My only exposure to them has been through newbies that have brought them to uke club. The ones I played had terrible intonation, I felt bad for the folks trying to play them. Went to GC yesterday and saw a few hanging there, just could not bring myself to try one, even though they looked much nicer than the ones I played. I probably ran into folks that had some older, entry level models. But non the less they were so bad the folks gave up on trying to learn to play.

ksiegel
07-02-2014, 03:19 PM
I have a 20TM - NOT the one with cutaway and pickup.

I bought it new; my local shop ordered it for me, matched Guitar Center/Musician's Friend price of $169 around January 2011. I probably would have bought the one from stock at GC, but they tried to sell me a gig bag - one was included with the instrument - only they couldn't find the original bag. I asked them to call me back when the bag (or a new uke with bag) came in, and three weeks later, I just went to the local shop.

It came out of the box well set up, good intonation all the way up the neck. Plays well. Tuners are inexpensive open geared tuners, with a little wiggle room. Saddle and nut were advertised as bone, but I think they are a composite similar to Corian. While the ads said solid mahogany, around that time one of the (former) UU members cut a hole in the side of one, and declared it laminated. (To be fair, he was also looking for anything he could find on the instrument to complain about) I don't really care - it has a great sound and feel.

Mine is labeled made in Portugal - the manufacturing changed to China soon after that. My Cordoba has Aquila strings, and I haven't changed them since I bought the instrument - when it sounds like they need to be changed, I will change them. I've got a set of Worth Brown strings waiting to be tried.

I think the 20TM is a wonderful instrument - it just rings! The sound is good, I've never had a lick of trouble with it, and I'm quite pleased.

If the Cordoba bari is as good as my tenor, then it is a very good instrument.

-Kurt

Ukejenny
07-02-2014, 03:23 PM
A member in our club has a concert Cordoba. She did order it from Amazon, or somewhere similar. It is a really nice little uke and even without a setup played well. Nice sound and she got it for a pretty good price.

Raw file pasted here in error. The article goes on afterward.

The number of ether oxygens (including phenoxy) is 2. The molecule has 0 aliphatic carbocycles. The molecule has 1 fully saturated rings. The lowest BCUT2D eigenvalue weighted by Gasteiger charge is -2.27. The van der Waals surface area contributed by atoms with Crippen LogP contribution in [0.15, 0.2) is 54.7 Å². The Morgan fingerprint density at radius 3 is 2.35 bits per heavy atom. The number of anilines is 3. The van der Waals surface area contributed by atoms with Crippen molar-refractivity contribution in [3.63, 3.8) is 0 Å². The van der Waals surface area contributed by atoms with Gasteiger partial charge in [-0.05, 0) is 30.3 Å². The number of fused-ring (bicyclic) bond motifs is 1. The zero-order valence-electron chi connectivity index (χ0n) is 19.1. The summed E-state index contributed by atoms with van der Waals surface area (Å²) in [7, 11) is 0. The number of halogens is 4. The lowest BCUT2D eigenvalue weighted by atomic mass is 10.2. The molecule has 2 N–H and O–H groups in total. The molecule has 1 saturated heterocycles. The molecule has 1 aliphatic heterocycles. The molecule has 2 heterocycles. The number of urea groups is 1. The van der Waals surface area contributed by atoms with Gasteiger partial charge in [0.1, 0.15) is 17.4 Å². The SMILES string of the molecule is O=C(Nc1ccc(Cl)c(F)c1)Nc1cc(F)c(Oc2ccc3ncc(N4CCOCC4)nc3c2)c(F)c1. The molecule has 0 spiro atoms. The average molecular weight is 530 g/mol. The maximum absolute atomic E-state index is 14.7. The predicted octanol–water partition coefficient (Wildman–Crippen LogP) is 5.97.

UkeInTW
09-27-2014, 09:31 PM
I think those that are giving their feedback on Cordoba based upon the older series, should recheck the new 30 series line of tenors. I really like the sound, and for the price, I think they are a great value. Sound is of course quite subjective, so depends what you like, but these Cordoba's sure sound nice to my ear, and somewhat comparable to a custom uke I was also eyeing, but at more than 1/3 the price of the custom. Would seriously consider the 30's series of Cordobas. Just have to figure out which one 30T, 32T, 35T, 35TS, which one to get, as they all sound very nice.

I cant comment on anything else, since I have only heard them, but people should at least check it out. And buying it from a place that can set it up and make sure everything is clean is also a good idea for any uke you buy.

Pippin
09-27-2014, 10:46 PM
I have looked at one nice Cordoba, a tenor-scale solid mahogany instrument with a cut-away and electronics at a Guitar Center. It was $199 and the sales person did not know where the carton and gig bag were. I did not buy it. He said that he liked playing around with it when business was slow. Maybe he didn't want to sell it. The other Cordoba ukes I have seen felt like they were over-built and sounded dead to my ears. The mahogany instrument would be the Cordoba of choice for me-- if I bought one.

UkeInTW
09-28-2014, 05:15 AM
Do you know the model of that one? I dont think their new 30 series tenor line would be selling for $199, even somewhat used, so maybe that is a much older model.

Wondering if anyone has bought one of the 30 series and what they think of it?

The Cordoba 30 series, a step up from the 20 series, as these are all solid wood, 30T - Mahagony, 32T - Spruce / Rosewood, 35T - Acacia, 35TS - Spruce / Acacia, and they also have all the same in a cutaway, have videos on the HMS website. Corey plays them and they sure sound nice to my ear, not dead at all. However, cant say anything about build quality or close up look and feel, as I am only going by the sound on the HMS videos.

And I have seen other ukes, where I loved them on video and the sound in the video, and others had purchased them and many love them, but then when I got my hands on one in person, was disappointed in the build quality as well as the sound, (and that was a $800-$1000 uke) so I know it is always best to get one in your hands, if possible. maybe the one I tried just happened to be a poor one, I dont know.